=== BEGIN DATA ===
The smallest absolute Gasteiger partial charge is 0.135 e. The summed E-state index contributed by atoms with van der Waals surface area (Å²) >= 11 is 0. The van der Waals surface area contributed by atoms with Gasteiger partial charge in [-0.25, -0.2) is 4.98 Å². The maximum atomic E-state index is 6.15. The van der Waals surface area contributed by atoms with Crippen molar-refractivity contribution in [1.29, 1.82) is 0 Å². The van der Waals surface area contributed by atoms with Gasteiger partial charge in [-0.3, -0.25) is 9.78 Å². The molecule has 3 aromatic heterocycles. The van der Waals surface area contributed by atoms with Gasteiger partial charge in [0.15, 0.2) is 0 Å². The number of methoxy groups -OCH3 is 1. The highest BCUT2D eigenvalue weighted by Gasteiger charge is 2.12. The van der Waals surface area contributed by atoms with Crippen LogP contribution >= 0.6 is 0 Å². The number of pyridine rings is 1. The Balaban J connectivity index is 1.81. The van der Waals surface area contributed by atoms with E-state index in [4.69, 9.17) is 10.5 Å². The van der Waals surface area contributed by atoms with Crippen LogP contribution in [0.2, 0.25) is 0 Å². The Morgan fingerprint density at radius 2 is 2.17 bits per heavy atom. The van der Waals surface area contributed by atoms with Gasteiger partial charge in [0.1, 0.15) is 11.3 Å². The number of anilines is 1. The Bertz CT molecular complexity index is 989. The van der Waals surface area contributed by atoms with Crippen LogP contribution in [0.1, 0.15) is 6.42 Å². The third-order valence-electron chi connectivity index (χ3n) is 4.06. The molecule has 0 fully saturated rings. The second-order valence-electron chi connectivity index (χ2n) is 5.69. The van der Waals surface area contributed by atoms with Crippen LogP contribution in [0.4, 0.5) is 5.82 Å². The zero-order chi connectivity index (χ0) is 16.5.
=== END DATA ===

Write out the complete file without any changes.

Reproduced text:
The smallest absolute Gasteiger partial charge is 0.135 e. The summed E-state index contributed by atoms with van der Waals surface area (Å²) >= 11 is 0. The van der Waals surface area contributed by atoms with Gasteiger partial charge in [-0.25, -0.2) is 4.98 Å². The maximum atomic E-state index is 6.15. The van der Waals surface area contributed by atoms with Crippen molar-refractivity contribution in [1.29, 1.82) is 0 Å². The van der Waals surface area contributed by atoms with Gasteiger partial charge in [-0.3, -0.25) is 9.78 Å². The molecule has 3 aromatic heterocycles. The van der Waals surface area contributed by atoms with Gasteiger partial charge in [0.15, 0.2) is 0 Å². The number of methoxy groups -OCH3 is 1. The highest BCUT2D eigenvalue weighted by Gasteiger charge is 2.12. The van der Waals surface area contributed by atoms with Crippen LogP contribution >= 0.6 is 0 Å². The number of pyridine rings is 1. The Balaban J connectivity index is 1.81. The van der Waals surface area contributed by atoms with E-state index in [4.69, 9.17) is 10.5 Å². The van der Waals surface area contributed by atoms with Crippen LogP contribution in [0.2, 0.25) is 0 Å². The Morgan fingerprint density at radius 2 is 2.17 bits per heavy atom. The van der Waals surface area contributed by atoms with Gasteiger partial charge in [0.1, 0.15) is 11.3 Å². The number of anilines is 1. The Bertz CT molecular complexity index is 989. The van der Waals surface area contributed by atoms with Crippen LogP contribution in [0.1, 0.15) is 6.42 Å². The third-order valence-electron chi connectivity index (χ3n) is 4.06. The molecule has 0 fully saturated rings. The second-order valence-electron chi connectivity index (χ2n) is 5.69. The van der Waals surface area contributed by atoms with Crippen LogP contribution in [0.4, 0.5) is 5.82 Å². The zero-order chi connectivity index (χ0) is 16.5.